How important is the Met’s digital presence and comms within the press team’s output?
Stearns: We have tremendous content within the Met. We have pictures, video, graphics and information. Content can market our crime-prevention and it can market our appeals, so it is really important in helping us get our messages across. In terms of contact between the police and the public, there is a whole generation who don’t want to use the phone so they contact us through online reporting or other channels.
De Vries: We use a site called ‘mynewsdesk’ and that means we can quickly upload video and images. It also means we are able to break our own news on Twitter. We are not only able to service the media – because they get all the material they need to go with their story – we are able to present content in such a way that if you’re a local resident and you want to follow what’s going on, you can. Previously, with a breaking news story, the media would be talking about it on Twitter and it would take us longer to get to that phase.
How do you feel you’re treated by the media generally?
Stearns: There’s been a lot which has happened since 2011 with media/police relations. The British press has a job to do and I think in the main it is fair and professional in the way that it does it. They are there to hold us to account, quite rightly. I can count on one hand the number of official complaints we’ve made about things which have gone badly wrong. When you consider how much news we deal with, that’s pretty good. We’re happy for our officers to talk directly to the media and we wouldn’t do that if we didn’t think we had a relationship that would result in fair and balanced reporting. There has to be trust on both sides for that to happen.
De Vries: Equally, we have to understand that we deal with quite complex areas and you can’t expect someone to report fairly unless you have taken the trouble to explain it to them. A lot of the work we’ve done on the Grenfell fire has been to help the media understand things like the identification process and how we are searching the tower. Putting the time and effort into helping the media understand how we do things and why we do them helps them report fairly or ask us challenging questions from a position of strength.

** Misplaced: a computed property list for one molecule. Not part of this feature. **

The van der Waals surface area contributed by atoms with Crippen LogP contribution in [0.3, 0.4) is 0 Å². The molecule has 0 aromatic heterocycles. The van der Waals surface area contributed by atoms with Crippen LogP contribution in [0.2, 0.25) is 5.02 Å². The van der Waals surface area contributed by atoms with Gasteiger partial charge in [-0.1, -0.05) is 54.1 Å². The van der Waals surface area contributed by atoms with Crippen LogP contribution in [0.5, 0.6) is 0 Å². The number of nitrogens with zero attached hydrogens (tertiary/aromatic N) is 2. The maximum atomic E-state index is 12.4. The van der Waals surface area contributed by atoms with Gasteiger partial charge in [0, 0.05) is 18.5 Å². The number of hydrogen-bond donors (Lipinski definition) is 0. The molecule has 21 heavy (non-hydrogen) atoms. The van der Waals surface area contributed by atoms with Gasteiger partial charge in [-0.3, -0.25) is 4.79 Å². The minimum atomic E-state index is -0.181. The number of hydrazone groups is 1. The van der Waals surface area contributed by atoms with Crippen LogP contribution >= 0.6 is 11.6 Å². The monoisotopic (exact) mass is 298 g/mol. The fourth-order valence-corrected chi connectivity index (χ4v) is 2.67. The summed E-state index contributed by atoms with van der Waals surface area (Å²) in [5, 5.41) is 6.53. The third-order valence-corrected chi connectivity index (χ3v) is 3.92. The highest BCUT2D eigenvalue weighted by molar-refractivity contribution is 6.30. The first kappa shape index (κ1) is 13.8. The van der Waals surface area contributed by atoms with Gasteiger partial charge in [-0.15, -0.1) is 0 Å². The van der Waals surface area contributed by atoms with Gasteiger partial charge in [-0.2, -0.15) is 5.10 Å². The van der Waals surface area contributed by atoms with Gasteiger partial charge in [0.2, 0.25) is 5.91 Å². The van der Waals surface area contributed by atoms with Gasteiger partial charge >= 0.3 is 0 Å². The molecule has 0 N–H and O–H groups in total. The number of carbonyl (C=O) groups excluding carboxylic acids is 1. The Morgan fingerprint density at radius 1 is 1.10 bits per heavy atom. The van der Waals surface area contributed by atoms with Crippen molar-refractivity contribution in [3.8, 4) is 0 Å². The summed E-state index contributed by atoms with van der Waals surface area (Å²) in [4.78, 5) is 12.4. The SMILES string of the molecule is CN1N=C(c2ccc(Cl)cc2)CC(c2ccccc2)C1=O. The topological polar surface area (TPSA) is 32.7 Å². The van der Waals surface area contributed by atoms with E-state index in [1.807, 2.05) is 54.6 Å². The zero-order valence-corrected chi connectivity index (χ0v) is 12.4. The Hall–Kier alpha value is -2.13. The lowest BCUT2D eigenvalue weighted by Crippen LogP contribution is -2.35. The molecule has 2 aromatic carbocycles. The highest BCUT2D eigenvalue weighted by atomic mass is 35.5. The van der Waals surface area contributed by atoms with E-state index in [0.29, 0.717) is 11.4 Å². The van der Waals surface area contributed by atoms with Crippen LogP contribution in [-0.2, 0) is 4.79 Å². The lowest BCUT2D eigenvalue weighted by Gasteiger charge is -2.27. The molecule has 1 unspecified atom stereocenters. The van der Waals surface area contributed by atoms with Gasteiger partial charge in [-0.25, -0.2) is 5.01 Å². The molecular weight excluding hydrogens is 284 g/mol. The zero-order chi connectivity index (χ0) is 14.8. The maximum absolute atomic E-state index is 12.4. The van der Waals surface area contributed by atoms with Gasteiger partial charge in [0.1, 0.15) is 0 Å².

How do you deal with negative comments on social or traditional media alongside the more proactive, fun stuff?
Stearns: In the majority of cases, it’s not going to get you very far to respond individually to people making negative comments; all you can do is point people to the facts. Our corporate account is a broadcast account rather than two-way. During major incidents, if there are lots of graphic images being shown, we sometimes put out a tweet asking people to use common sense and restraint, but we don’t police the internet or social media.
How do you see what you do evolving in the coming years?
Stearns: Content will be very important. The ability of content to get over prevention advice and what the Met is doing. Content will evolve over the coming years as will how we use it for messaging.
De Vries: We have focused on making our content usable across a number of platforms, but also using research and evidence from other parts of the department. Looking at what messaging resonates with people in different circumstances and seeing if we can build that into our reactive comms.
When recruiting for the team, what sort of people and skills do you look for?
De Vries: You need to be very calm and to have tremendous enthusiasm, because some days are very difficult. When you have incidents like the Westminster Bridge attack, you work very hard and you need enthusiasm to keep you going.
Stearns: You also need to have people who share the values of policing and understand that the work they are doing might help catch a criminal or save a life. You need compassion and courage.